Lord, whose specialty is microscopy, explained that even an electron microscope couldn’t capture a water molecule in the first place. That requires femtosecond spectroscopy, laser technology that produces flashes of light in femtoseconds. A femtosecond is one quadrillionth of a second. Egyptian scientist Ahmed Zewali was awarded the Nobel Prize for Chemistry in 1999 for developing the technology. With femtosecond spectroscopy, scientists can see that water molecules don’t settle into anything like a crystal structure. The bond that unites the atoms hydrogen and oxygen into a water molecule lives for less than a couple picoseconds. A picosecond is one trillionth of a second.
“At room temperature, there’s so much energy bouncing those water molecules around that within picoseconds, any structure that existed is gone,” Lord said. “Not only is there no evidence of water memory in practical, everyday life, when you get down to the molecular level and observe any structure that might exist, it’s transient, it’s gone within a picosecond.”
Of course, toxins exist in water, and scientists over generations have developed technologies to remove them. “One way is ‘reverse osmosis,’ which is just a fancy way of saying pushing water through a very fine filter,” Lord said. “The water molecules go through pores while other molecules including viruses, bacteria, and lead, get trapped. Another method is adding a tiny bit of bleach to water, which kills bacteria and viruses. Bleach and ultraviolet treatments break apart organic molecules into things that are smaller and not harmful.”
Lord knew, as McIntyre’s studies have shown, that a scientific explanation on its own won’t likely change the mind of somebody who believes good vibes can strip toxins from water.
“I know, though, if I’m going to take a scoop of water out of a scummy pond,” Lord said, “I’m going to want to either physically remove the contaminants, the viruses and bacteria, with a filter; chemically inactivate them with bleach; or inactivate them with high-energy electromagnetic radiation. Those methods have been proven to purify water. I would ask someone who believes saying nice things to water, or praying to it, can remove its toxins: ‘How confident are you in that belief? Would you be satisfied if your municipal water was treated in that fashion?’”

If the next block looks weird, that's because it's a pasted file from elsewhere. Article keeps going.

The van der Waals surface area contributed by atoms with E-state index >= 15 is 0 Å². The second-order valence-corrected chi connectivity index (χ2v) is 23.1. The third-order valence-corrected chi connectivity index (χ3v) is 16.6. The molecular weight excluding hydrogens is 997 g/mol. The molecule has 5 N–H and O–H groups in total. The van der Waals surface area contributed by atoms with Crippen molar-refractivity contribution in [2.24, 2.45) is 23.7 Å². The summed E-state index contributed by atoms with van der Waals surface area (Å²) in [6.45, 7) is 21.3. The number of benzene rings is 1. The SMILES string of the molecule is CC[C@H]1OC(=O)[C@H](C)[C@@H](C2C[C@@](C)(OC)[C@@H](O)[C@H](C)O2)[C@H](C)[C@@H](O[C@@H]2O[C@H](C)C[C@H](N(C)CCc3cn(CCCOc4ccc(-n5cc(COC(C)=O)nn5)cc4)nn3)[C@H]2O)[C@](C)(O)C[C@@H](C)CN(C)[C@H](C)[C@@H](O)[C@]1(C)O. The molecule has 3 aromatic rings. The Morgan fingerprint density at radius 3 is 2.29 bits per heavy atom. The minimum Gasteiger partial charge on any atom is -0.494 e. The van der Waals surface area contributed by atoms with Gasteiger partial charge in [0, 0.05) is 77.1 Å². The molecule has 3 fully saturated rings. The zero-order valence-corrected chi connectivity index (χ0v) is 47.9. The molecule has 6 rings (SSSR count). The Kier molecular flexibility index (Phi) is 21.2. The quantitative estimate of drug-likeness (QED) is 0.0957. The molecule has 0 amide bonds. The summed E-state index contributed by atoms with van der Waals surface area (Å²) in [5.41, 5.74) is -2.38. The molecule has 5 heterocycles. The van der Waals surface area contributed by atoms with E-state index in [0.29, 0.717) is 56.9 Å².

Finally, I contacted Kenneth Libbrecht, a professor of physics at California Institute of Technology, an expert in the “physical dynamics of ice crystal growth,” to cite the name of one of his papers. I asked him if he might say a word or two about healing crystals. He responded, politely, not so much. But Libbrecht was familiar with Emoto. Some years back he posted on his personal website, SnowCrystals.com, a riff about Emoto’s claims that ice crystals took shape from people’s thoughts or music.
“While I try to keep an open mind to new ideas, this one is just too outrageous,” Libbrecht wrote. “As we liked to say back on the farm in North Dakota—it’s good to have an open mind, but not so open that your brains fall out.”
McIntyre, the philosopher of science who has studied pseudoscience and science denialism, told me he didn’t follow tennis and knew little about Djokovic, other than what he had read in the news about his refusal to be vaccinated. But from my discussions with McIntyre and his books, I could see Djokovic fit the profile of many who sing the healing songs of water crystals.
About a decade ago, the term “conspirituality,” a portmanteau of conspiracy and spirituality, started making the rounds. It’s an apt way to describe a worldview in the land where crystal healing is credible. It goes something like this: To protect its profits, the medical industry has conspired to squelch the evolution of consciousness and the new paradigm of global awareness about natural paths to healing and wellness. Scratch someone who believes in pseudoscience, McIntyre said, “and chances are you’ll find a conspiracy theorist.”
Invariably, McIntyre added, “conspiritualists” aren’t necessarily against traditional science. Indeed, in Serve to Win, as Djokovic admonishes his readers to be skeptical of Western doctors and keep an open mind to alternative therapies, he admits, “Don’t think for a second that I’m knocking Western medicine—trust me, if I blow out my knee and need surgery to reconstruct it, you can bet I’ll be seeking out the best Western doctor I can find.”